FSA Revised implementation assumptions
Given industry rumours surrounding Solvency II delays it came as no surprise that on 3rd October the FSA announced its revised implementation dates for Solvency II.
The FSA has stated that it expects the responsibilities of the EU financial supervisors and European Insurance and Occupational Pensions Authority (EIOPA) to be ‘switched on’ as planned on 1st January 2013. However, Solvency II requirements are then expected to come into effect for companies one year later on 1st January 2014.
“Many issues yet to be resolved”
The decision has been made in light of “the challenging timelines” and the need to ensure sufficient time is given “for all supervisory processes to be in place when the regime is implemented”.
Whilst small and medium-sized firms will have breathed a collective sigh of relief, it is important that these firms continue to develop their Solvency II solutions and not lose momentum in their implementation plans.
How should firms use the extra time? For firms that are lagging behind this is not an issue but there may be complacency with leading firms as they take their ‘foot of the gas’. Firms will now have more time to validate their models and embed best practice and this opportunity should not be wasted.
Internal Model approval
The Internal Model application process window will no longer close on 31st May 2012 but will continue until mid-2013. The FSA are to hold meetings with firms to determine preparedness and decide when they will enter the process. This will potentially be disappointing to those firms who feel that they are ahead of their peers as they may have to wait longer for feedback on progress and those not in the top tier will undoubtedly be further back in the process.
Companies following a Standard Formula approach can now submit applications to the FSA from 1st January 2013. However, the regulator has stated that it “may exercise discretion to deal earlier with more complex issues”. Firms should therefore stay focussed on implementation and potentially expect further changes.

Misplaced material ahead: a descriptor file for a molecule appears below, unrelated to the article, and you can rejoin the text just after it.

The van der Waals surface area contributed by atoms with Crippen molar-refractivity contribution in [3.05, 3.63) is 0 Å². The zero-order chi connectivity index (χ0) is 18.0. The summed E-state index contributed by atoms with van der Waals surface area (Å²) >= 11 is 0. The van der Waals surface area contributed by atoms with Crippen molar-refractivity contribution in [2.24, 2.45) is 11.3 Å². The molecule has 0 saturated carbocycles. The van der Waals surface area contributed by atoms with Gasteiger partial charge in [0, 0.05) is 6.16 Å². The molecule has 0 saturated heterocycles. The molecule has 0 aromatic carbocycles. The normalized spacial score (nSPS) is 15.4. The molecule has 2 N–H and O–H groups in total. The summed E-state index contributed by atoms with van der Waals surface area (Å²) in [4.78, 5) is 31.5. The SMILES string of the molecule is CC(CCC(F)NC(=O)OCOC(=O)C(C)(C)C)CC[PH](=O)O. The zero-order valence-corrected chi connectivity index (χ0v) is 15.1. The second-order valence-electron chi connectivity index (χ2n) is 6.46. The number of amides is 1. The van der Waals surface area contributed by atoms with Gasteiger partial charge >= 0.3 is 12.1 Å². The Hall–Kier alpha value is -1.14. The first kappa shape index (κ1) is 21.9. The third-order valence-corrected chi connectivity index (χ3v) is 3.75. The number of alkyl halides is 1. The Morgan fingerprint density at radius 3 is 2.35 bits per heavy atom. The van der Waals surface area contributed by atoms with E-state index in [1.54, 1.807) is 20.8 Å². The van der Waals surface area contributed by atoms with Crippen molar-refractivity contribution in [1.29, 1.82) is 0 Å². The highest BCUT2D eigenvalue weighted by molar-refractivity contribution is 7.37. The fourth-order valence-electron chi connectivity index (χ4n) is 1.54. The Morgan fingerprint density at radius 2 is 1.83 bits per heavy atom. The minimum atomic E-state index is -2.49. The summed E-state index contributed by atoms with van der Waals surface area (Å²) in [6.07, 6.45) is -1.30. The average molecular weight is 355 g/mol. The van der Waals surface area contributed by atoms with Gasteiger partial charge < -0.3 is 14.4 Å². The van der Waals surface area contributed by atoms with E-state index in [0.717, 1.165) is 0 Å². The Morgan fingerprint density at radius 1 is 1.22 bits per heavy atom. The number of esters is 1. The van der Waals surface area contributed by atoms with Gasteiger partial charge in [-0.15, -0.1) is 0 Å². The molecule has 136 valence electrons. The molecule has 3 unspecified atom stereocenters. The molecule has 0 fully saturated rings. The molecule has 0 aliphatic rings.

Clarification is still needed from the regulator as to what will happen in 2013? Will the FSA expect the parallel running of the ICAS regime alongside a new Solvency II regime? Will firms be able to use their Solvency II models as a proxy for ICAS?
Larger firms who are advanced with their implementation programmes (e.g. Lloyds of London) will be keen to move to Solvency II ahead of the 2014 deadline but will this be allowed by the regulator? Smaller firms that are lagging behind will welcome the delay but the potential requirements of running parallel regimes would be a further drain on the already limited resource availability.
In summary, the announcement will be very good news to many firms but the industry as a whole should continue to work towards the Solvency II regime with the same focus in order to maximise the considerable investment it has made in respect of this EU prudential regulatory regime.
More information can be found at the FSA website.